Leicester’s shot at the summer festival pie, Summer Sundae, had its two pence worth on the 12th-14th August for its 11th birthday. First impressions of the festival is that its on brilliant site - nestled just out of the Leicester city centre, the complex includes Leicester’s steeped-in-history De Montfort Hall - the home of Leicestershire theatre for years. With access to the stage in the hall, itself, and a number of other stages a stone’s throw away in the surrounding botanical gardens, it is certainly an attractive locale.
Perhaps it is this location that is part of the festival’s appeal as a family-favourite. The most popular demographic was most definitely families and with loads to keep kids occupied, it really was a great place for parents with kids in tow. As a single, twenty-two year old, there were times when walking through these areas, I felt a bit confused and, probably looked even more so confused. However, the music on offer was, mostly, not aimed at the youth market (minus the inclusion of Sunday’s headliners McFly) and this is where I hoped to feel less out of place.
With an atmospheric indoor stage, covered tents and the open air main stage, Summer Sundae had the opportunity to present a range of performances that you would struggle to find elsewhere. This was summed up most impressively by King Creosote and John Hopkins’ performance indoors, in the hall. With grand piano, soaring vocals and soft guitar, the majesty of their work would feel lost outdoors but, insider De Montfort Hall, you could hear a pin drop and the atmosphere created was like nothing I have ever felt at a festival, with the audience responding with one of the warmest applause of the weekend. It was beyond doubt that King Creosote and John Hopkins killed it and, part of this was due to the unique venue at Summer Sundae’s disposal.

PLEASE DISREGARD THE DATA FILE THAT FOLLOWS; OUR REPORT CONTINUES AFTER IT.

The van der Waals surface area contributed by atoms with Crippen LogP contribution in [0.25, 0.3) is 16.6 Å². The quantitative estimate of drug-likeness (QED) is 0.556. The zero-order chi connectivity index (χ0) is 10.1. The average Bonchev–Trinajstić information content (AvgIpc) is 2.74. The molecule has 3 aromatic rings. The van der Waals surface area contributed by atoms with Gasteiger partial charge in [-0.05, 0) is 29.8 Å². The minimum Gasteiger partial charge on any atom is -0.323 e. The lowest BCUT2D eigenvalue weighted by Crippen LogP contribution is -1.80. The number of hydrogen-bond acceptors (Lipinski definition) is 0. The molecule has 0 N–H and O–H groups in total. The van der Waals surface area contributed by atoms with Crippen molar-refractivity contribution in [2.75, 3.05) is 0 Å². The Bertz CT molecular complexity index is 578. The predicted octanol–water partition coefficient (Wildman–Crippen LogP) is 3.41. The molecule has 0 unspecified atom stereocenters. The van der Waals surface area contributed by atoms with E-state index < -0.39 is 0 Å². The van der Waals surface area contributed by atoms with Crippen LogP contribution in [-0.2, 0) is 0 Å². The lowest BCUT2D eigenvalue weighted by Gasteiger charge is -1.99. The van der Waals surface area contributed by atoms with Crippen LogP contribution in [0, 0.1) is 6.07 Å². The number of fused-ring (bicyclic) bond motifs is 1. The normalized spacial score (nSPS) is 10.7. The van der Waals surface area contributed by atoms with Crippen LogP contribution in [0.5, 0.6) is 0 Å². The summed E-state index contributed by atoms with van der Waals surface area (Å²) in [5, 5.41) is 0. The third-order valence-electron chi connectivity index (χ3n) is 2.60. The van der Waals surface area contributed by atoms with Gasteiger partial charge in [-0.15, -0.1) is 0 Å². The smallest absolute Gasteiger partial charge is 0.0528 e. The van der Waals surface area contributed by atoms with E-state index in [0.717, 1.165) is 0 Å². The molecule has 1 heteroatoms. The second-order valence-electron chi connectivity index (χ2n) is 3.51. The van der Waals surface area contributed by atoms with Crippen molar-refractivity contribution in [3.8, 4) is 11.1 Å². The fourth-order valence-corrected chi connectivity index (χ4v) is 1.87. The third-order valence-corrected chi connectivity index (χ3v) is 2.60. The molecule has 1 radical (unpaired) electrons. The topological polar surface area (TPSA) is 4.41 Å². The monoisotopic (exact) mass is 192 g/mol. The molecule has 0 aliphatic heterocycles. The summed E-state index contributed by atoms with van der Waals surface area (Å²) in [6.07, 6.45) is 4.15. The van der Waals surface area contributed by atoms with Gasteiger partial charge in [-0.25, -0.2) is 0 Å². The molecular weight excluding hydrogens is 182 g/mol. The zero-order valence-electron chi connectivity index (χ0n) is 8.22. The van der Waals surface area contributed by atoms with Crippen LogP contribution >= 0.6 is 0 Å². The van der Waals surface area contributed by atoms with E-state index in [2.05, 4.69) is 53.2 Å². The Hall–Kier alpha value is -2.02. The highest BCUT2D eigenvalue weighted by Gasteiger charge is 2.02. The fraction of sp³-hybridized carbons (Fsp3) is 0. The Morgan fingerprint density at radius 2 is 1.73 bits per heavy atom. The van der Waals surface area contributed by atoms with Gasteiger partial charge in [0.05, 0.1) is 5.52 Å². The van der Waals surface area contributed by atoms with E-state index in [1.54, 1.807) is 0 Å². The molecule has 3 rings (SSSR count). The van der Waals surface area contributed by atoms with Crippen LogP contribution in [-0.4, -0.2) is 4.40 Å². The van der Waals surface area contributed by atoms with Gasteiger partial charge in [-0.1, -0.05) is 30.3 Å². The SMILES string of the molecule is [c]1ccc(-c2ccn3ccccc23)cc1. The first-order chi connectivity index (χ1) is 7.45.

Conversely, when the Maccabees and Example were taking to the main stage they had the vast crowds in the palm of their hand, enjoying the welcome opportunities that come with festivals to enjoy music out in the elements.
The line-up, however, was a confusing one. At some points the stages were the home to ‘alternative’ music sat awkwardly next to past-it-pop acts. Never was this more pronounced when Bellowhead, the 11-piece art-folk band, were followed by Reef, that band who that one song in 1996 and haven’t released an album since 2000. I mean, come on. What is the crowd meant to do when the line-up is so juxtaposed?
With other brilliant performances from Admiral Fallow, Warpaint and Elliott Morris, the festival, to me, seemed to be doing a better job at serving the alternative fans, of which there were many. As a city that doesn’t see much off the beaten track, the ‘alternative’ population of Leicester were out in hat-wearing-force and this is where the festival succeeded the most. The Maccabees headlining, not Newton Faulkner. Everything Everything, not Showaddywaddy.
Overall, Summer Sundae is a festival that is brilliant for the festival family-goers and that I think would be the perfect first festival for a 14-year old experimenting with daytime drinking and wearing hats, but for the young-adult audience such as myself, Summer Sundae will live and die by its line-up. And, for me, this year, the festival just fell short. Next year, with the addition of a few more credible, rising, non-sweary artists, the festival can continue the growing name it is gathering to both young music fans and families.